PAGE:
06:11 GMT +322 July 2018
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    First Fatal Autonomous Car Accident: What Does it Mean for Industry?

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    Sputnik spoke to Sandor Veres Professor of Autonomous Control Systems at University of Sheffield about what impact this could have on the development of self-driving cars.

    This is now being seen as the first reported fatal crash involving a self-driving vehicle and a pedestrian in the US. When the company first began testing its self-driving cars in California in 2016, the vehicles were caught running red lights, leading to a high-profile dispute between state regulators and the company. The self-driving technology is supposed to detect pedestrians, cyclists and others and prevent crashes.

    Sputnik: Will this incident increase the demand for more reforms with autonomous cars?

    Sandor Veres: I certainly hope so; the technical level of the solutions in autonomous cars is certainly not satisfactory at the moment, so this covers various areas. The sensory technology has signals developed in time and interpreting the situation, what is that? and the safety of that recognition it looks in general it was not satisfactory, which has resulted in a few accidents. I hope there will be a strengthening of reforms and regulations.

    Sputnik: What will the incident mean for the continued development in technology for controlling autonomous cars to improve recognition to stop incidents happening again?

    Sandor Veres: I would put it into general context, how the technology should work, and how Human process, it’s not instantaneous recognition, where people or objects are on the road. Its interpretation of their type of behaviour, is this person a purposeful walker, is this person unstable, or maybe ill, these things we recognise instantaneously, autonomous just recognise there is a person there. And apply a general prediction of what the person will do. I’m not sure what depths they are going into this and therefore immediate constraints is needed that some kind of awareness where cars are operating where other drivers and pedestrians are around and they have to behave accordingly.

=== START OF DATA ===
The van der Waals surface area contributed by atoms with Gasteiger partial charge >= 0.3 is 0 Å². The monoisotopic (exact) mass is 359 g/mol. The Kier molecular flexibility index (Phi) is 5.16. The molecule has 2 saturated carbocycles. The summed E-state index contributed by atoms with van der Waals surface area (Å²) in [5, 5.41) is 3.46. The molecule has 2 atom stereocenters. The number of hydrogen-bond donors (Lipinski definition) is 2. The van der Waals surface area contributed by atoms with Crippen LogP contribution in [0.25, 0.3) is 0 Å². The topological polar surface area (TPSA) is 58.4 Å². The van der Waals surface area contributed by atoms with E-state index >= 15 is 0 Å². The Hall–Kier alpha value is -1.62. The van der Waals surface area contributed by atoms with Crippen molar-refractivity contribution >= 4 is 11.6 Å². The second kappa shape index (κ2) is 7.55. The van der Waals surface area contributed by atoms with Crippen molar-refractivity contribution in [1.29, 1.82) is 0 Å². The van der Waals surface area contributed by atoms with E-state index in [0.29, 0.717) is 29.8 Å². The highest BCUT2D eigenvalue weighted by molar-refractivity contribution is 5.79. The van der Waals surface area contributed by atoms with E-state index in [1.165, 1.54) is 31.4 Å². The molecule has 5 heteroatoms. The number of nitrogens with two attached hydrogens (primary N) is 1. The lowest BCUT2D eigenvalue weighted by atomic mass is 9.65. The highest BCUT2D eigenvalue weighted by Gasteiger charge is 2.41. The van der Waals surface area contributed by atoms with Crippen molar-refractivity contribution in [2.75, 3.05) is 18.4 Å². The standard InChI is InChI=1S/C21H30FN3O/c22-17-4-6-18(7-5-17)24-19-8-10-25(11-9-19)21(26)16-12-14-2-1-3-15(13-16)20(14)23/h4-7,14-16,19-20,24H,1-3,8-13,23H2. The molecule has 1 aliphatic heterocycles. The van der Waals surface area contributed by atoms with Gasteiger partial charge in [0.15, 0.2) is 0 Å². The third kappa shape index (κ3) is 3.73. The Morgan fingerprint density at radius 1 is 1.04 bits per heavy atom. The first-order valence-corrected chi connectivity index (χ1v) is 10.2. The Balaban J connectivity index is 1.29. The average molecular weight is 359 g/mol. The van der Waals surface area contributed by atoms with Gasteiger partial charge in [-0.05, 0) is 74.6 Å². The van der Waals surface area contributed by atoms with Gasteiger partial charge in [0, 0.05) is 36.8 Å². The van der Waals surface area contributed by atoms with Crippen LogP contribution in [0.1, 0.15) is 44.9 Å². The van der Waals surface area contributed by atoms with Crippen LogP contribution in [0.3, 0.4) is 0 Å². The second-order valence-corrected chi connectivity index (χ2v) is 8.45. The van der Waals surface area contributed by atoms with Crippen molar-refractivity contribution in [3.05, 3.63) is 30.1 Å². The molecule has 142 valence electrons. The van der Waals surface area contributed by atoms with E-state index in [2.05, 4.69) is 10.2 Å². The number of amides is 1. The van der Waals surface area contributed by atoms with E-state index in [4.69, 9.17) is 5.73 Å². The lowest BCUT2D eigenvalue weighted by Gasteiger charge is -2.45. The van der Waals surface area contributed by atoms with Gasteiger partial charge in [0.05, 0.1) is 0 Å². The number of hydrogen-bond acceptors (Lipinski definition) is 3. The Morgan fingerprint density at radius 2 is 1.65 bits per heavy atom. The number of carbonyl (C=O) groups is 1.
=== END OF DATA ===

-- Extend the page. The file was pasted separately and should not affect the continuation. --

Sputnik: Will this incident put back the progress that’s been made on autonomous cars?

    Sandor Veres: Everyone will think about it, think about the problems, the company will analyse what went wrong. So I think there is a lot of pressure after accidents to make progress and make them safer. The legislation in the United States it’s in hands of the companies to deliver a good solution. In the UK it’s much better organised, there are 200 miles of tests runs in country roads is very carefully done and also the urban trials and everything is safely organised.

    The views expressed in this article are solely those of the speaker and do not necessarily reflect the official position of Sputnik.

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